“Won’t You Be My Neighbor?” is a depressingly good documentary about a singularly empathetic television personality. Fred Rogers (1928-2003) knew what he was up against in a culture, and an economy, built on marketable aggression. Against long odds he prevailed. Now he belongs to another time. Can his spirit of gentle reassurance possibly be revived, in any form?
I wish I were more optimistic. The “bombardment” Rogers once described as commercial children’s programming, designed as he saw it to turn them into slavish consumers, has now been amped up by digital addictions we’ve barely begun to process. One interview subject in director Morgan Neville’s documentary says it plainly: Today, “there isn’t room on TV for a nice person.”
Premiering in 1968, “Mister Rogers’ Neighborhood” offered a reliable security blanket to millions of young viewers. The ordained Presbyterian minister, husband and father seemed so unapologetically sincere, everyone assumed he must be hiding something. Without undue fawning, Neville’s moving portrait does a lovely job of presenting Rogers as two people, the public figure and the private one, sharing the same closet full of zip-up sweaters.
He was a rather pudgy child, and he was bullied for it. He grew up in a household of means and loved music from an early age. He was ill a lot of the time, and quarantined; his isolation fed his imagination, and his relatable feelings of insecurity and loneliness became the secret ingredient of the success that never entirely calmed his own feelings of inadequacy or creative panic, as “Won’t You Be My Neighbor?” reveals.
This is carefully handled by Neville in a brisk nonfiction account, catnip for anyone with even passing affection for Rogers and his show. I didn’t watch it much as a kid; I was already more susceptible to the benign but wisecrack-laden parodies of “Sesame Street” and “The Electric Company,” also aired on PBS. Yet while watching “Won’t You Be My Neighbor?” I was surprised at the emotional impact of simply hearing Rogers sing his own indelible theme song once again.
The documentary features interviews with Rogers’ widow, Joanne; his sons James and John, one of whom recalls, wryly, a childhood with “a second Christ” for a father; and various co-workers, among them Francois Clemmons, who played the neighborhood police officer on the long-running program. Clemmons lived a closeted life for years, and Rogers was not initially supportive of his coming out. Then he was. For the record, rumors of Rogers’ sexuality were bogus, Clemmons says: “If he was gay, I would’ve known.”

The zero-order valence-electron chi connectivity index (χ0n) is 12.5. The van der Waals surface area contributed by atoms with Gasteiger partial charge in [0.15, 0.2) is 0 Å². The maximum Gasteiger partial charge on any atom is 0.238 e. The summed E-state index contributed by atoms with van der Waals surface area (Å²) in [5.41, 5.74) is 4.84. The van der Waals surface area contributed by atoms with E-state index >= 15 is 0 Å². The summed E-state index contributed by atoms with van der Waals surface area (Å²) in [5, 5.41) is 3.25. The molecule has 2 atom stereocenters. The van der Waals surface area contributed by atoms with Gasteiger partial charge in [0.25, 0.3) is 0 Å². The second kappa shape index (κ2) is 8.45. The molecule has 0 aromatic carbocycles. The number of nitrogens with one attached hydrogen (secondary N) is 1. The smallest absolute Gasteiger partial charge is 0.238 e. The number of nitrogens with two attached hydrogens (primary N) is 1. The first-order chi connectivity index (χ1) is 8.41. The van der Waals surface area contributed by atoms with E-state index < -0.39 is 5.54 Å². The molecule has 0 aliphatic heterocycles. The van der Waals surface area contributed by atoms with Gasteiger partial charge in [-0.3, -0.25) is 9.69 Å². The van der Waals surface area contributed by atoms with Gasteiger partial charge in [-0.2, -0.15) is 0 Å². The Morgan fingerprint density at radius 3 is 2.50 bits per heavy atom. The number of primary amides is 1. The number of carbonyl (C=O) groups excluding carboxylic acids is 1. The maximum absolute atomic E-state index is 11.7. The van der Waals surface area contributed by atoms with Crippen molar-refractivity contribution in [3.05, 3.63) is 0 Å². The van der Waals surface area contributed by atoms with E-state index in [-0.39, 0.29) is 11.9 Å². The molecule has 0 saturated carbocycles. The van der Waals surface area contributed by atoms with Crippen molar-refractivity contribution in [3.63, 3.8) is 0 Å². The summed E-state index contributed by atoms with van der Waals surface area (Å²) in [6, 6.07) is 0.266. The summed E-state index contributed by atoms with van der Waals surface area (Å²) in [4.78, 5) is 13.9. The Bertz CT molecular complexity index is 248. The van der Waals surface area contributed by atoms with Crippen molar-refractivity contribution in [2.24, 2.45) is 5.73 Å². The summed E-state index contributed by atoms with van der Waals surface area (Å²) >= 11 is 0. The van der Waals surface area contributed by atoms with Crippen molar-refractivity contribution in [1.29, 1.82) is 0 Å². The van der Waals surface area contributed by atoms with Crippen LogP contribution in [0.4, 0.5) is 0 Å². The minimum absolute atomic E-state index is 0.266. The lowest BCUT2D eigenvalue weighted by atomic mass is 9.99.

He succeeded long enough to turn into an easy punchline, a target for lampoons and satire. (Clips from “Saturday Night Live” and “SCTV” are included in the documentary.) Like “Peanuts” creator Charles Schulz, whose own sensibility was darker, Rogers had a direct line to the misunderstood 20th-century American child. He also responded to the ideas regarding child psychology and early childhood development pushed into the national conversation by Dr. Benjamin Spock and others. The puppets Rogers created, the nerve he displayed in addressing concepts of prejudice and even political assassination on “Mister Rogers’ Neighborhood” — everything was an extension of Rogers’ particular skill in letting his viewers know that they weren’t alone in their anxieties.
It’s possible, I suppose, to enjoy the film outside a political context. But you’d have to work very, very hard at it. “Mister Rogers’ Neighborhood” debuted in the fantastically divided year of 1968. One year later, then-President Richard M. Nixon threatened to cut the nascent public broadcasting budget in half. Rogers spoke before a U.S. Senate subcommittee weighing the yea or nay on the value of national public television.
Addressing the initially skeptical subcommittee chairman, Sen. John Pastore, the lifelong Republican Rogers talks about his desire to give children a respite from the rest of the noise. In a few short, earnest, wholly effective minutes, Rogers secured $20 million in public broadcasting funding. Highlights from that 1969 hearing come early in “Won’t You Be My Neighbor?”
Neville’s previous work, notably “Twenty Feet From Stardom” (2012) and “Best of Enemies” (2015), revealed a filmmaker of easy humanity and a fine sense of humor. He was perfect, therefore, for this assignment. If the results are bittersweet, even depressing, it’s only because the current president — the embodiment of every uncivil, unkind, uncaring impulse Fred Rogers opposed — wants to eliminate the very thing Mr. Rogers helped save.
Michael Phillips is a Tribune critic.
"Won't You Be My Neighbor?" -- 3.5 stars
MPAA rating: PG-13 (for some thematic elements and language)
Running time: 1:34